If the holy city of Varanasi was expected to receive any extra attention, a reality check by Frontline brought up disappointing results. Varanasi, at the most, can boast of cosmetic changes to the ghats, which have been spruced up and cleaned. No substantial work has been done to handle the sewage problem. The city generates about 350 mld of sewage and still has only three STPs, which were built in 1986 during the initial stage of the Ganga Action Plan that Rajiv Gandhi initiated as Prime Minister. The three plants together have a capacity to treat only 102 mld of sewage, which means more than 50 per cent of the city’s sewage flows directly into the river near Assi Ghat and Harishchandra Ghat.
Interestingly, these two ghats have seen the most “beautification” in recent days, with new lights and shining dustbins. “But just below these spruced up ghats you have the nullahs discharging tonnes and tonnes of sewage into the river,” said Professor B.D. Tripathi, chairman of the Ganga River Water Monitoring Centre, which is run under the aegis of Benares Hindu University. According to him, 33,000 bodies are cremated every year on the banks of the river in Varanasi, using 16,000 tonnes of wood. This generates 800-900 tonnes of ash, which is immersed in the river. Besides, a large number of semi-burnt bodies are dumped in the river at Harishchandra and Manikarnika Ghat every day.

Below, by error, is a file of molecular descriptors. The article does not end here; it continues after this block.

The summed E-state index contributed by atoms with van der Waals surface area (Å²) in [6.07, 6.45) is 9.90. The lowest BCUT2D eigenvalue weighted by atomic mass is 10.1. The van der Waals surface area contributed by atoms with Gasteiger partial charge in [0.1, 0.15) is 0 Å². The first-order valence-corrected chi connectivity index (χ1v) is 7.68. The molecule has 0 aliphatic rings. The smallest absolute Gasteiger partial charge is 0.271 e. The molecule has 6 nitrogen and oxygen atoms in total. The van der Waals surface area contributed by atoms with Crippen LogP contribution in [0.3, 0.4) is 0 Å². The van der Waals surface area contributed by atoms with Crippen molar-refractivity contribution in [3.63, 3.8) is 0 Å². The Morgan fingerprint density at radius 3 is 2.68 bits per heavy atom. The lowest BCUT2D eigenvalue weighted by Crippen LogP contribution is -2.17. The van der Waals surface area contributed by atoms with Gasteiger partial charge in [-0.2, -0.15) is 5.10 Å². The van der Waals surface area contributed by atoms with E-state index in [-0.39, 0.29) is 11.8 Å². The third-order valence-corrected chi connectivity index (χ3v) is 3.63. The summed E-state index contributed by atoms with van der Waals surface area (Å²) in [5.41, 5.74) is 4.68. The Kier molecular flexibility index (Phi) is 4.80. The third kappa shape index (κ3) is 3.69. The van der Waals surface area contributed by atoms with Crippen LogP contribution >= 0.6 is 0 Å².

Tripathi, who has been doing research on the Ganga since 1972, was also an expert member on the panel of National Ganga River Basin Authority, which was constituted by Prime Minister Manmohan Singh in 2009. “The government talks of creating better infrastructure to handle this problem. But there has been only one electric crematorium in the city for ages, and even this functions sporadically,” he said. According to him, quality changes in the river have been nil, despite all the hype about cleaning the river.
He said this was partly because the volume of water flowing down the river had reduced, decreasing its dilution capacity and hence pushing up pollution levels. “The river flow has decreased because dams have been built on its tributaries like Alaknanda, Mandakini and Bhagirathi, in the upper reaches,” he said. Another reason for this is that water is diverted towards Delhi at Haridwar and exploitation of groundwater in the river basin for irrigation by building lift canals continues unabated.
“While the water flow has reduced considerably, the volume of pollutants has increased multifold, but the treatment facility remains the same as in 1986,” he said. He added that the river could be cleaned only if its flow was increased.
Prof. V.N. Mishra, Professor of Electronics at Benaras Hindu University and head of the Sankat Mochan Foundation, which has been monitoring Ganga water quality for 30 years, is also of the opinion that Namami Gange has basically been reduced to a slogan and has not resulted in any improvement in water quality. Data collected by the foundation in June 2016 showed faecal coliform levels at 41,00,000/100 ml near the Assi confluence and 53,00,000/100 ml at the Varuna confluence. The rivers Assi and Varuna, which flow through the city and have given it its name, have turned into nullahs now and carry the city’s sewage to the Ganga.
According to Prof. Mishra, the government has not taken a practical approach to the problem. Varanasi has only one functional sewer line which is over 100 years old. The second one is being built, but against the slope, which means a pump would be required to carry the sewage to the plant when it is ready. With power supply being erratic, even if this sewer line and the pump become functional, it is anybody’s guess how effective they will prove.